Are great movies always sui generis? Are they always innovative? Not at all. I mean, when you have a movie based on a samurai version of a Dashiell Hammett novel and recast as a western, you're not dealing with originality but the result is A Fistful of Dollars. Digging back through the detritus of genre will unearth a lot of cases like this. Influences are like rocks thrown into placid water, with the ripples creating interference patterns and waves. I couldn't help think about that while I was watching It! The Terror from Beyond Space (1958, directed by Edward L. Cahn), which is such a primary influence on Alien that I can't believe that there were no lawsuits. (There was a lawsuit from A. E. Van Vogt over Alien's similarities to his story, "Black Destroyer"). Alien is a legitimately great movie, though, and It! is not.
I should note that I'm giving It! too much credit here, too, because at a fundamental level, it's a mercenary cash-in on The Thing. There's even a sequence where our erstwhile heroes attempt to electrocute the movie's beastie just like the heroes in the Hawks movie. Of course, having it not work just serves to demonstrate how bad-ass it's monster is relative to The Thing. It's fanboy one-upsmanship in its formative years. But I'm getting ahead of myself.
The story here follows the lone survivor of a failed mission to Mars, who is being escorted back to Earth by the relief force to face trial for murdering all of his comrades. Carruthers, our hero, vows that it was something indigenous to the Red Planet, but no one believes him, until that something hitches a ride with them on their way back to earth. The rest of the movie is spent devising ever more elaborate ways to kill the alien, all of which fail. The set pieces in the movie are shockingly familiar: the trip through the air ducts, the opening of the airlock. Seriously, this is the same damned movie as Alien, but for its gender politics...
Ah, women. Even when you're competent professionals, you're just glorified secretaries, whose sole purpose in the movie seems to be to wait on the menfolk hand and foot. None of the men gets their own damned coffee in this movie. And the two women are a medical doctor and a biologist--apparently the "hard sciences" of physics and math are too much for them, which also casts aspersions on medicine and biology as hard disciplines, if girls can do them. Bleh. Very much of its time, which is a shame. Where's Howard Hawks and his competent women when you really need them, eh? Come to think of it, the future postulated by this film is really, really white.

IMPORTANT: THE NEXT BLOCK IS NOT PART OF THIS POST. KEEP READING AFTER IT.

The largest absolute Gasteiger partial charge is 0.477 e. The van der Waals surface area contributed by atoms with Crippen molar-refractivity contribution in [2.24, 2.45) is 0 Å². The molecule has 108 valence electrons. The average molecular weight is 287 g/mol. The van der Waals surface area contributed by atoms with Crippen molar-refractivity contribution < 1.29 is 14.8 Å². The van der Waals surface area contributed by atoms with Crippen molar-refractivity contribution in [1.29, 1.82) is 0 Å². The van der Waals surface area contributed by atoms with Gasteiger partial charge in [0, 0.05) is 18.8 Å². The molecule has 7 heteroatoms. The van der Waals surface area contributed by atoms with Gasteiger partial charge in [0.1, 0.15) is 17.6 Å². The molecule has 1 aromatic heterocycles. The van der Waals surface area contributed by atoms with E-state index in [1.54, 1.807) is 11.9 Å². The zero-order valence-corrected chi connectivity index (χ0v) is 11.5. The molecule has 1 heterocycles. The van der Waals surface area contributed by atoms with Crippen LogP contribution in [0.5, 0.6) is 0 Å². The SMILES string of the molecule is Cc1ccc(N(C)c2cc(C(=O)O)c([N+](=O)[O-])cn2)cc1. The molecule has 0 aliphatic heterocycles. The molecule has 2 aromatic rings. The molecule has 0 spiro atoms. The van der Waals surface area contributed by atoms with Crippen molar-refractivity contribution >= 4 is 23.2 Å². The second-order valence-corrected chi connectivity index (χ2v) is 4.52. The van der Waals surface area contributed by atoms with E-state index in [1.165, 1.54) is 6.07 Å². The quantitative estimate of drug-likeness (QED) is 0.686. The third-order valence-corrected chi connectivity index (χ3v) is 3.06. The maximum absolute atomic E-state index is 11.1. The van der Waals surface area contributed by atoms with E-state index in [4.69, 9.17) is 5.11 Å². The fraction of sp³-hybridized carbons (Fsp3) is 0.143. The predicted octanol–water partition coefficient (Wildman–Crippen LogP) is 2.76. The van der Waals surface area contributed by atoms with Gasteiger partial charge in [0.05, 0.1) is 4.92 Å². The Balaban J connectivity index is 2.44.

It! plays more than a little bit like an episode of The Twilight Zone with a bigger budget. This shouldn't be surprising given that it was written by TZ veteran Jerome Bixby. The creature, too, seems more like a TV monster than a movie monster. It's kind of cheap, but that may be because the suit and rubber mask had to be altered to fit. It's not much of a monster, to tell you the truth. The interior set of the spaceship is pretty good, if a bit Spartan, but we don't get any exterior sets. It's a modest programmer, and I suppose it's fair to take it on those terms. But, man, the existence of Alien just serves to demonstrate how badly the filmmakers here have wasted an amazing premise. Alas.
I'm not entirely sure how I missed It! The Terror from Beyond Space as a kid, but watching it for the first time as an adult is probably not optimal. The Golden Age of Science Fiction, after all, is 12.
Current tally: 2 films
First time viewings: 2
Around the web:
The Vicar of VHS over at Mad, Mad, Mad, Mad Movies takes on the 1971 version of Murders in the Rue Morgue.
The Other Side, meanwhile, moves on to The Fallen Ones.
And Expelled Gray Matter takes on the crazy Klaus Kinski in Crawlspace, a film whose director contemplated killing his star for the insurance money rather than work another day with him...
Just a reminder: if you're blogging the October Challenge, leave me a comment so I can include your updates throughout the month. Meanwhile, onward toward the next film.